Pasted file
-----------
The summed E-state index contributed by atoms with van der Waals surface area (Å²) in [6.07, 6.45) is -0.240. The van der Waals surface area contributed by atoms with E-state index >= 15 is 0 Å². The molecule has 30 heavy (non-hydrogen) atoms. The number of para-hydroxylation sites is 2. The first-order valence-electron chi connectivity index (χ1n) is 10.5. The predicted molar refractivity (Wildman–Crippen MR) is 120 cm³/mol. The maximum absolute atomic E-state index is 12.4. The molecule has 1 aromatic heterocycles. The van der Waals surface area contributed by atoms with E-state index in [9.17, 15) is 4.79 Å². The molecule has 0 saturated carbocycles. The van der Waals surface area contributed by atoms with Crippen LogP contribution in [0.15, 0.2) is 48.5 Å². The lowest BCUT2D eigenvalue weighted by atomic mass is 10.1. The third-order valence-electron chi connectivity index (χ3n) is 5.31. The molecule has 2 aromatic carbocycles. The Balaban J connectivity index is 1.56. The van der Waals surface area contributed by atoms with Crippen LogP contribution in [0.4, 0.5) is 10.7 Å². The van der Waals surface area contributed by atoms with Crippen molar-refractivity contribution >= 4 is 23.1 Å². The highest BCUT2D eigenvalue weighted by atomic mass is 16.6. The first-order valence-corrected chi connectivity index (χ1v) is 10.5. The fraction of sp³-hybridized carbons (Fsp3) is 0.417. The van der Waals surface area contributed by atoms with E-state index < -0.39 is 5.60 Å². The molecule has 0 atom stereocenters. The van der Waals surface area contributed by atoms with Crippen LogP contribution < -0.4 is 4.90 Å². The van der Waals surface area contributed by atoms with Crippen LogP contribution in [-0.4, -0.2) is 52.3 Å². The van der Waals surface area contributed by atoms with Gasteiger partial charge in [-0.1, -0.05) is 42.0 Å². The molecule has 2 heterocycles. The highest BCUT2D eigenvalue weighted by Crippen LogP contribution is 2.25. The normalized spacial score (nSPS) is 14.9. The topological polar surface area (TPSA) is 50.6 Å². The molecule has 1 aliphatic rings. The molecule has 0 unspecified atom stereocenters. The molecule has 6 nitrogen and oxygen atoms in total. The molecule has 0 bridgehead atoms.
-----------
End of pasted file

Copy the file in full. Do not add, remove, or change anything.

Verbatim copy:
The summed E-state index contributed by atoms with van der Waals surface area (Å²) in [6.07, 6.45) is -0.240. The van der Waals surface area contributed by atoms with E-state index >= 15 is 0 Å². The molecule has 30 heavy (non-hydrogen) atoms. The number of para-hydroxylation sites is 2. The first-order valence-electron chi connectivity index (χ1n) is 10.5. The predicted molar refractivity (Wildman–Crippen MR) is 120 cm³/mol. The maximum absolute atomic E-state index is 12.4. The molecule has 1 aromatic heterocycles. The van der Waals surface area contributed by atoms with E-state index in [9.17, 15) is 4.79 Å². The molecule has 0 saturated carbocycles. The van der Waals surface area contributed by atoms with Crippen LogP contribution in [0.15, 0.2) is 48.5 Å². The lowest BCUT2D eigenvalue weighted by atomic mass is 10.1. The third-order valence-electron chi connectivity index (χ3n) is 5.31. The molecule has 2 aromatic carbocycles. The Balaban J connectivity index is 1.56. The van der Waals surface area contributed by atoms with Crippen LogP contribution in [0.4, 0.5) is 10.7 Å². The van der Waals surface area contributed by atoms with Crippen molar-refractivity contribution >= 4 is 23.1 Å². The highest BCUT2D eigenvalue weighted by atomic mass is 16.6. The first-order valence-corrected chi connectivity index (χ1v) is 10.5. The fraction of sp³-hybridized carbons (Fsp3) is 0.417. The van der Waals surface area contributed by atoms with E-state index < -0.39 is 5.60 Å². The molecule has 0 atom stereocenters. The van der Waals surface area contributed by atoms with Crippen LogP contribution < -0.4 is 4.90 Å². The van der Waals surface area contributed by atoms with Crippen LogP contribution in [-0.4, -0.2) is 52.3 Å². The van der Waals surface area contributed by atoms with Gasteiger partial charge in [-0.1, -0.05) is 42.0 Å². The molecule has 2 heterocycles. The highest BCUT2D eigenvalue weighted by Crippen LogP contribution is 2.25. The normalized spacial score (nSPS) is 14.9. The topological polar surface area (TPSA) is 50.6 Å². The molecule has 1 aliphatic rings. The molecule has 0 unspecified atom stereocenters. The molecule has 6 nitrogen and oxygen atoms in total. The molecule has 0 bridgehead atoms.